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What does "trifles" represent in the play Trifles?

Of course, the word trifles means something of little value or importance; however, as the title of Susan Glaspell's play, the word is certainly used ironically as it is, indeed, the seemingly meaningless things, mere "trifles" that women are "used to worrying over," as Mr. Hale remarks, that unlock the secret of Mrs. Wright's motive for killing her husband.

Clearly, then, another significance to the title of Trifles is the marked divide in the psyches of men and women, a major theme in the one-act play. For, George Henderson, the county attorney who looks around the kitchen before searching upstairs, asks the sheriff,

"You're convinced that there was nothing important here--nothing that would point to any motive?"

and the men then ignore that room because it contains, as the sheriff assumes, "Nothing here but kitchen things." And, it is with more irony that Glaspell writes of the men as the county attorney tells the sheriff he would like to see any of the things that Mrs. Peters, who was to do some alterations for Mrs. Wright, takes with her and "keep an eye out for anything that might be of use to us." So, here he does consider that a trifle may be something of use. But, the irony of this is the fact that the trifle that is of the most use goes not with Mrs. Peters, but with Mrs. Hale who hides in her pocket--yet another mere "trifle" as it is the simple difference of one woman over the other hiding the "trifling" bird--a difference that "makes all the difference."

The word trifle, then, exceeds its definition in Glaspell's play as it is the trifles and the failure to recognize their significance that prevents the men from solving the case of Mrs. Wright's murder of her husband.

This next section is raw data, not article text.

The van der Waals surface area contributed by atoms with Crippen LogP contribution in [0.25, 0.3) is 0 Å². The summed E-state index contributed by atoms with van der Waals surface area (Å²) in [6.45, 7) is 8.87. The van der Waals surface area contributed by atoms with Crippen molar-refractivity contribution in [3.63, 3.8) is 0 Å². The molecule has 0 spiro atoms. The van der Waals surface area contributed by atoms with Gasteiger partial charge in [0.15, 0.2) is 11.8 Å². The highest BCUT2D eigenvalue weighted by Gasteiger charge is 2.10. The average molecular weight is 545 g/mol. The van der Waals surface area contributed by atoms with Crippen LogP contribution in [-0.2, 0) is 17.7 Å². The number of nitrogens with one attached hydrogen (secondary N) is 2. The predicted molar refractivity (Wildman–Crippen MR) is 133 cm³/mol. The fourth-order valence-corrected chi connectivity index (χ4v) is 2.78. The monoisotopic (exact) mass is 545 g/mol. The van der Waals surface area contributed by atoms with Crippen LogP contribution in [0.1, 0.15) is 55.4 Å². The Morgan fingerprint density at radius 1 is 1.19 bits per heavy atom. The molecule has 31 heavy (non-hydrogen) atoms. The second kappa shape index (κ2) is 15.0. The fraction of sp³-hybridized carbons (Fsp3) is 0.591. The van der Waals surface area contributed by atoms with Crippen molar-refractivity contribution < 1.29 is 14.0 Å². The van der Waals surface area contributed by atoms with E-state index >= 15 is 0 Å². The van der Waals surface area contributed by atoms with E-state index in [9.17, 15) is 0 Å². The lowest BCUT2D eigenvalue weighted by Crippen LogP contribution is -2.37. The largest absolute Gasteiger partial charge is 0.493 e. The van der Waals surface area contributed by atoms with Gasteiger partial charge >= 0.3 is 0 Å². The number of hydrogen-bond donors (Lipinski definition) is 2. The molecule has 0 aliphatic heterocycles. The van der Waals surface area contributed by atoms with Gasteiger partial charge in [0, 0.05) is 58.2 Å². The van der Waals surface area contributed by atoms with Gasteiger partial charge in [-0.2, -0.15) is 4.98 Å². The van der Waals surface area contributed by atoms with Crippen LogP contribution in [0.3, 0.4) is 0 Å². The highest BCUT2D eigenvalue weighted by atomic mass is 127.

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What are the "trifles" in Glaspell's Trifles?

In Susan Glaspell’s play, Mrs. Hale and Mrs. Peters accompany their husbands to the Wright household. They proceed to look for clues that reveal Mrs. Wright's motive for killing her husband. Sheriff Henry Peters, George Henderson, and Lewis Hale are portrayed as arrogant men who dismiss their wives's opinions. The men refrain from closely investigating the kitchen, where Mrs. Wright spent the majority of her time. When George Henderson asks if there is anything important in the kitchen that would point to a motive, Sheriff Henry Peters responds by saying, "Nothing here but kitchen things." Mrs. Peters then notices Mrs. Wright's frozen preserves and sympathizes with her misfortune. The men quickly dismiss her finding and Mr. Hale remarks, "Well, women are used to worrying over trifles."

Once the men leave the kitchen, Mrs. Hale and Mrs. Peters discover small yet significant pieces of evidence which point to Mrs. Wright's motive. The two women notice that Mrs. Wright's bread has been left out. Upon examining her quilt, they notice that her stitching was erratic, which indicates that she was extremely nervous, stressed, or mentally unstable. The women then discover a broken birdcage and a dead canary wrapped inside Mrs. Wright's sewing box.

These seemingly minor trifles paint a picture of Mrs. Wright's abusive, oppressive home life and the women sympathize with her difficult experience. Mrs. Hale and Mrs. Peters realize that Mrs. Wright was motivated to murder her husband after he strangled her prized canary. At the end of the play, Mrs. Hale and Mrs. Peters decide to hide the evidence as the men return. They make facetious remarks about their seemingly insignificant observations.

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What are the "trifles" in Glaspell's Trifles?

The trifles are the small things the investigators don't notice but the women do. They are Mrs. Wright's quilt, the cage, and the dead canary.

The quilt showcases Mrs. Wright's mental state; it shows that she was unhappy and on edge. The stitches are sloppy and out of place. Mrs. Hale says, "All the rest of it has been so nice and even. And look at this! It's all over the place." Then they hide the quilt from the men and fix the parts that are messed up.

Next, they find the broken cage with the broken door and the busted hinge. This shows them that something violent took place.

Finally, they find the dead canary wrapped in silk. This discovery—along with the cage—helps them understand why Mrs. Wright killed her husband. He killed the bird that brought her comfort. The women hide this from the investigators as well.